Amelia (novel)

Amelia (novel)
Title page of Amelia

Amelia is a sentimental novel written by Henry Fielding and published in December 1751. It was the fourth and final novel written by Fielding, and it was printed in only one edition while the author was alive, although 5,000 copies were published of the first edition. Amelia follows the life of Amelia and Captain William Booth after they are married. It contains many allusions to classical literature and focuses on the theme of marriage and feminine intelligence, but Fielding's stance on gender issues cannot be determined because of the lack of authorial commentary discussing the matter. Although the novel received praise from many writers and critics, it received more criticism from Fielding's competition, possibly resulting from the "paper war" in which the author was involved.



Fielding began writing Amelia in the autumn of 1749. He turned to his own life for inspiration, and the main character, Amelia, was possibly modelled on Fielding's first wife, Charlotte, who died in November 1744. Likewise, the hero, Captain Booth, was partly modeled after Fielding himself. It was advertised on 2 December 1751 by the publisher, Andrew Millar, in The General Advertiser.[1] In it, Millar claimed that "to satisfy the earnest Demand of the Publick, this Work is now printing at four Presses; but the Proprietor not-withstanding finds it impossible to get them bound in Time without spoiling the Beauty of the Impression, and therefore will sell them sew'd at Half a Guinea a Sett."[2][3]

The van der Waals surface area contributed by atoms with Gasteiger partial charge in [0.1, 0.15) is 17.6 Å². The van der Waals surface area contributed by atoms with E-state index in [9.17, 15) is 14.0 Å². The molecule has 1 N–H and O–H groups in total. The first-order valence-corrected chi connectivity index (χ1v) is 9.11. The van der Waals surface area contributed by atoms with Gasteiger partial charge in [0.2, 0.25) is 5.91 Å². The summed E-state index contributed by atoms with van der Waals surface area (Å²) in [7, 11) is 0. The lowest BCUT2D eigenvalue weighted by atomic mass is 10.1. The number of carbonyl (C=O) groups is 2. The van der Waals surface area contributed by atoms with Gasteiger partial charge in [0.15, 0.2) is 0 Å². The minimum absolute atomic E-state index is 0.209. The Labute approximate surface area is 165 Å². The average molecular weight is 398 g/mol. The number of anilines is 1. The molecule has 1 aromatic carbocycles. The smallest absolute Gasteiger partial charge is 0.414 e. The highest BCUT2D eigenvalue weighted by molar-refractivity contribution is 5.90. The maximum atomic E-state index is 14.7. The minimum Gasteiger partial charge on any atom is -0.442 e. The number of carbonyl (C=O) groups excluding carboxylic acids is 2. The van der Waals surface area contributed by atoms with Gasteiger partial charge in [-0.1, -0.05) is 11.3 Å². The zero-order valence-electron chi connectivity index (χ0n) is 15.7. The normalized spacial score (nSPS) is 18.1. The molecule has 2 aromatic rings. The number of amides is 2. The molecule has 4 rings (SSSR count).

Millar ordered William Strahan to print the work on two of his printing presses in order to produce a total of 5,000 copies for the first run of the work (in comparison, only 3,500 copies of The History of Tom Jones, a Foundling were printed for the first and second edition). This amount proved to be enough for Millar to sell, although he had to back down from a second printing of 3,000 copies immediately after the first edition to ensure that the originals were completely sold. The work had two German translations published in 1752, a Dutch translation in 1756, and a French edition in 1762.[1]

It finally went into a second edition in 1762. However, this edition was posthumous and in Millary's Works of Henry Fielding. In the prefatory essay, the Works editor, Arthur Murphy, claimed that "Amelia, in this edition, is printed from a copy corrected by the author's own hand. The exceptionable passages, which inadvertency had thrown out, are here retrenched; and the work, upon the whole, will be found nearer perfection than it was in its original state."[4] Although most critics agree that Murphy was telling the truth, it is possible that only some of the alterations were completed by Fielding and that other alterations were by Murphy or another editor employed by Murphy.[5][6]

Plot summary